As a kid I used to LOVE lollies. Licorice all sorts, gummy worms, coke bottles, pebbles, jelly beans, jet planes, milk bottles, red frogs, I wasn’t fussy. Give me anything with a whopping sugar content, and I was a happy camper.
Milo wasn’t just a hot drink for me; it was a seasoning. It went on cereal, icecream (so GOOD) into my mouth by the spoonful – when I did actually make a hot Milo to drink; it consisted of 1cup of milk, 6 tablespoons of Milo and 3 tablespoons of sugar. Yeesh.
These days sugar isn’t such a great mate of mine. I try and avoid the refined stuff as it makes me feel like ARSE. I pay the price if I go overboard; stomach issues, huge energy slumps to the point of feeling as if I’m walking through concrete, and skin breakouts. All pretty normal reactions to a white sugar overload. I am totally a sweet tooth – give me the sweeties over savoury ANY DAY… I just try and keep it closer to nature. In cooking and just for general sweetening I use honey, agave, maple syrup, medjool dates, fruit juice and molasses. I eat ridiculous amounts of dried fruit. It seems to work for me; my energy stays pretty stable, and it’s a lot more interesting flavour wise to chop and change rather than just dip into the sugar bowl. In most recipes, I will try and replace refined sugars; especially now I’m cooking for Misty – at least he doesn’t know lollies exist yet. I am so going to pay the price when that day comes.
Sticky but not so sugary Onion Jam:
1kg onion (brown or red doesn’t matter)
2T honey dissolved in 4T of hot water (maple syrup or agave also work well)
1t oil of choice (olive or coconut are my usual suspects)
1t sea salt (or more to taste if you are a salt freak like me)
3T balsamic vinegar
Freshly ground black pepper
Peel onions, slice thinly into little ‘rainbows’ (that’s what they look like) or whatever takes your fancy, it’s pretty fool-proof. Chuck into a large pot with the honey dissolved in water and the oil.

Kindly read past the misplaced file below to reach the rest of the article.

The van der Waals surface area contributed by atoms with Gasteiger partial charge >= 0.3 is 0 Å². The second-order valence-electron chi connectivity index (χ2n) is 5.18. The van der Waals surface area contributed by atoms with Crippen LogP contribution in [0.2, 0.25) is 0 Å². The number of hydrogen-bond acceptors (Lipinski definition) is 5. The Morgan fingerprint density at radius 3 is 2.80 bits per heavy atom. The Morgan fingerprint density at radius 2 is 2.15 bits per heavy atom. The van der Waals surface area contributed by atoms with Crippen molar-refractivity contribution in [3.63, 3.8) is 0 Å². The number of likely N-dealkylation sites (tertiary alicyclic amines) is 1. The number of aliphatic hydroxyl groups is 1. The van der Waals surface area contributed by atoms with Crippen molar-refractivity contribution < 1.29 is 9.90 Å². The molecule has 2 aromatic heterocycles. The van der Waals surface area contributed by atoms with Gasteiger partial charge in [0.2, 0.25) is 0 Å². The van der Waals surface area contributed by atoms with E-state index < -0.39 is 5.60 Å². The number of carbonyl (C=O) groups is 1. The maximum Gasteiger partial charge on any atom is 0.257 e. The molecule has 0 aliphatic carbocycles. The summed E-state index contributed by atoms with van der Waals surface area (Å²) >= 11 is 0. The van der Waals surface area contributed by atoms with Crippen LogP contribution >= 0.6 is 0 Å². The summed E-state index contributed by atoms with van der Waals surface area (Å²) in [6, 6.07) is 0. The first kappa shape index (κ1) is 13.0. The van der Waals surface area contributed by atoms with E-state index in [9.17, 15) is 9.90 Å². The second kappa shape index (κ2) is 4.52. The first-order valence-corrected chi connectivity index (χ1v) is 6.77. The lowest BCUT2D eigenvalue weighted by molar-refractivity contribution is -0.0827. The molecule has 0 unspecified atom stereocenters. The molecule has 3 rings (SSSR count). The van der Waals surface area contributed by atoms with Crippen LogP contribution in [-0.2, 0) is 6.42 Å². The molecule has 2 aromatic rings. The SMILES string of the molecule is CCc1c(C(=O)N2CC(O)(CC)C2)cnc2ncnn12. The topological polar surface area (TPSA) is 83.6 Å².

Get the heat as LOW as possible and cook for around 1 hour, keeping an eye on it and stirring every 5 minutes or so to prevent sticking and burning. The onion will release all it’s water and sort of stew itself in that. The longer the onion cooks and reduces, the sweeter and jammier it becomes. It is a little time consuming, but definitly worth the effort as the end product is the onion’s natural flavour and sweetness – not just full of added sugar. When the onion has cooked down enough, add in the vinegar and allow to reduce again for around 20 minutes. Finish with freshly ground black pepper and sea salt – taste and adjust seasonings.
Once cool, spoon into jars and store in the fridge. The sky is the limit for this recipe – added herbs, spices, different vinegars – red wine is also a really nice addition (add in 2T and omit 1T of the vinegar). I kinda like it as is – keeping condiments simple is good so whatever you are eating them with is the star. This is awesome on grilled cheese sandwiches, with a barbequed sausage (apparently), on burgers (meat or veg varieties) and just as general food crack (makes food wicked knickers good).
|Made with red onions and a dash of shiraz|